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NGINX on Google Cloud Workload Brief

TAU T2A Virtual Machines Powered by Ampere Altra Processors

Results and key benefits
Benchmarking Configuration
Key Findings and Conclusions

Ampere® Altra® processors are designed from the ground up to deliver exceptional performance for Cloud Native applications such as NGINX. With an innovative architecture that delivers high performance, linear scalability, and amazing energy efficiency, Ampere Altra allows workloads to run in a predictable manner with minimal variance under increasing loads. This enables industry leading performance/watt and a smaller carbon footprint for real-world workloads such as NGINX.

Google Cloud offers the cost-optimized Tau T2A VMs powered by Ampere Altra processors for scale-out Cloud Native workloads in multiple predetermined VM shapes – up to 48 vCPUS per VM, 4 GB of memory per vCPU, up to 32 Gbps networking bandwidth, and a wide range of network-attached storage options. These VMs are suitable for scale-out workloads such as web servers, containerized microservices, data-logging processing, media transcoding, and Java applications.

NGINX is an open-source, high-performance, HTTP server that can also be used as a reverse proxy, load balancer, mail proxy, and HTTP cache. It uses a sophisticated event-driven architecture that allows it to scale to hundreds of thousands of concurrent connections on modern hardware. NGINX is the most popular web server among high-traffic websites as of 2021, with a 33.8% market share, according to W3Techs. 

Results and key benefits

The Google T2A VMs powered by Ampere Altra processors deliver a compelling performance in a variety of NGINX web server configurations, including a TLS-enabled server configuration used in our tests. The web server sends a static file for every request from the load generator over HTTPS. Our metric for performance is the throughput (requests/seconds) with the p.99 latency under 5 ms.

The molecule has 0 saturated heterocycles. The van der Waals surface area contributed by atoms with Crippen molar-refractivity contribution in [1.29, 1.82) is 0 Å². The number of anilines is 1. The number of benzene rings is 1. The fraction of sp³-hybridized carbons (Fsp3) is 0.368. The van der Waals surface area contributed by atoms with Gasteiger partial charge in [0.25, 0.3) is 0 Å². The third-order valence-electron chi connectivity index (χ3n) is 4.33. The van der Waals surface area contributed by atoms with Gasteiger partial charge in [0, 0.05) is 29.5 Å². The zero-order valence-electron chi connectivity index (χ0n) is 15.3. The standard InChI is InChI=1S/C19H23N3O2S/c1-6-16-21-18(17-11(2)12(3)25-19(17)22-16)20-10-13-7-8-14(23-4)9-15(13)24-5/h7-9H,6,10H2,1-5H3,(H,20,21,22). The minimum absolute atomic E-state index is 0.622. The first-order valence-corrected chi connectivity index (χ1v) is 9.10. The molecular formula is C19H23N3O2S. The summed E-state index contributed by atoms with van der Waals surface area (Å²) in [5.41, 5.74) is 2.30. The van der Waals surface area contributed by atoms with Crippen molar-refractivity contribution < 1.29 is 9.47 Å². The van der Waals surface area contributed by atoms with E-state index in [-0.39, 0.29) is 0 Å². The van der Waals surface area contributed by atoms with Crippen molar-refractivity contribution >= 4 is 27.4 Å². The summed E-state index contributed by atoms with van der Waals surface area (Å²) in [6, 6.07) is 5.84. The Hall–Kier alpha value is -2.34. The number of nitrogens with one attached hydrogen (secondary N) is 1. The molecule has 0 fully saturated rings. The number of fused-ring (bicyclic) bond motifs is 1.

Fig.1: NGINX Performance On Google Cloud T2A Standard 32 Virtual Machines Powered by Ampere® Altra®

The Ampere Altra-based Google Cloud T2A VMs outperform their legacy x86 VM counterparts. The performance results shown in Figure 1 displays that the T2A VMs are 15% more performant than the N2 VMs and roughly on par with the N2d VMs.

Fig.2: NGINX Price-Performance On Google Cloud T2A Standard 32 Virtual Machines Powered by Ampere® Altra®

Price-performance represents a big portion of the Total Cost of Ownership (TCO) for cloud developers and is an important consideration for large-scale deployments in the cloud. The T2A VMs offer 45% better price-performance compared to the N2 VMs and 11% compared to the N2D VMs.

Benchmarking Configuration

Figure 3

NGINX_Google Cloud.jpg

In our tests, NGINX was hosted on 32 vCPU VMs. We compared the Ampere Altra-based GCP T2A VMs to the Intel® Xeon® Ice Lake-based N2 and the AMD EPYC™ Milan-based N2D VMs. Like most open-source software, NGINX is natively supported on AArch64 and we used the corresponding package manager provided by the OS to install it on all the server VMs. To a client request, the NGINX server serves a static file compressed with gzip over HTTPS. WRK is used as a load generator running on a separate 32 vCPU VM. Performance is measured in requests per second under a Service Level Agreement (SLA). We use no more than 5 ms for the 99th percentile latency (p.99) as the SLA. We configured the thread count and concurrency levels to achieve maximum throughput while keeping the p.99 latency under 5 ms. The client and server VMs were configured to be part of the same subnet to achieve the best network throughput.

T2A Standard 8N2 Standard 8N2D Standard 8
Number of vCPUs 323232
Hourly cost$1.232$1.553888$1.351872
Operating SystemDebian 11Debian 11Debian 11
NGINX version1.
WRK Version4.
Static File Size53KB53KB53KB

NGINX configuration used for our testing: